Wacky Job Requests

by James McDonough

HR Expertise and Support,  Member Matters

“All other duties as assigned” is a catch all phrase frequently used in job descriptions. But should that include duties like removing snakes from a bathroom, sampling toilet paper, or helping a helicopter land on a roof? Yes, according to a survey of Administrative Professionals. These are just a few of the very strange and unusual tasks described by many employees from across the country.

Is this a problem? Requesting someone to complete a dangerous, illegal, or immoral task is unacceptable. But what if it does not fall into that category? What if it just falls into the “strange” category? What if an employee refuses to do something that is not clearly defined in their job description? How may an employer respond?

As is often the case in the employment relationship, it depends. Engage the employee in discussion about the task and the reasons behind their refusal. Don’t assume it is attitude! It may be that there are underlying issues like a disability that may have to be accommodated. Perhaps they object due to religious beliefs. Maybe they feel singled out, unfairly, and treated dissimilarly from others. That could ring bells of harassment, bullying, or discrimination. Engaging in a calm, professional discussion is essential and provides an opportunity to address potentially hidden issues.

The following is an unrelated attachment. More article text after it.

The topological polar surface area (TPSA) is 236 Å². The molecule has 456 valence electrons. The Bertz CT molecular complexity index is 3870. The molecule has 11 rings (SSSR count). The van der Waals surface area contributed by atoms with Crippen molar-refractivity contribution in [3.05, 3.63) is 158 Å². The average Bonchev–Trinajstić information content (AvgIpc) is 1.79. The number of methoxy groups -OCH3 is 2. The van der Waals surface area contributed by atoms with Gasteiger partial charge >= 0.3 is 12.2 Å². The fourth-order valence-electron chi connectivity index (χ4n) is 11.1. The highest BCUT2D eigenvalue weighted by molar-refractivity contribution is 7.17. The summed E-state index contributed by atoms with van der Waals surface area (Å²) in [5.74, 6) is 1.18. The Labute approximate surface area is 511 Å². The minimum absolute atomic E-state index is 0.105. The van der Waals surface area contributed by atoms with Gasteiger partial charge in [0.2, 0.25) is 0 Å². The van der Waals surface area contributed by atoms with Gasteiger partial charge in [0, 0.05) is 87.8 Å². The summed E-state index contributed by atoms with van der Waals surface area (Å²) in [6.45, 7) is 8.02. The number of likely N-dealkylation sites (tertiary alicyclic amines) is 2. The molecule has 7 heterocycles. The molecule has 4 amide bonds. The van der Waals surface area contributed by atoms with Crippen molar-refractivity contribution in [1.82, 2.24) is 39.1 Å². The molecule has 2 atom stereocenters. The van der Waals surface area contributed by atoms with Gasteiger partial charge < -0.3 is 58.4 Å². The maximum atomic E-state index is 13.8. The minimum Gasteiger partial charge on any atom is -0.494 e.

If a reasonable, job-related request is made of an employee and their refusal is something akin to “I wasn’t hired to do this and just don’t want to do it”, an employer has options. Immediate disciplinary action may be taken according to established policy and procedure. Refusal may be factored into performance management or even termination. This highlights the importance of a carefully drafted job description and discussion of expectations with employees. Especially with new hires, there should be clarity and agreement from the start!

Ask yourself the question, “If I were asked to complete this task, how would I respond?” Everyone is different, but most professionals have the ability to evaluate their choices and guide their actions. If in doubt, Employers Council is here to help members discuss their questions with a HR professional or employment law attorney.

This article was originally published on October 2, 2014

About the author
James McDonough

James McDonough, HR Research Consultant, consults with Employers Council members to provide guidance and support on their organizational practices. He writes articles, conducts presentations and trainings on HR compliance, organizational effectiveness and business management topics. A graduate of the University of Colorado-Boulder, James has worked in the public and private sectors in HR and business management.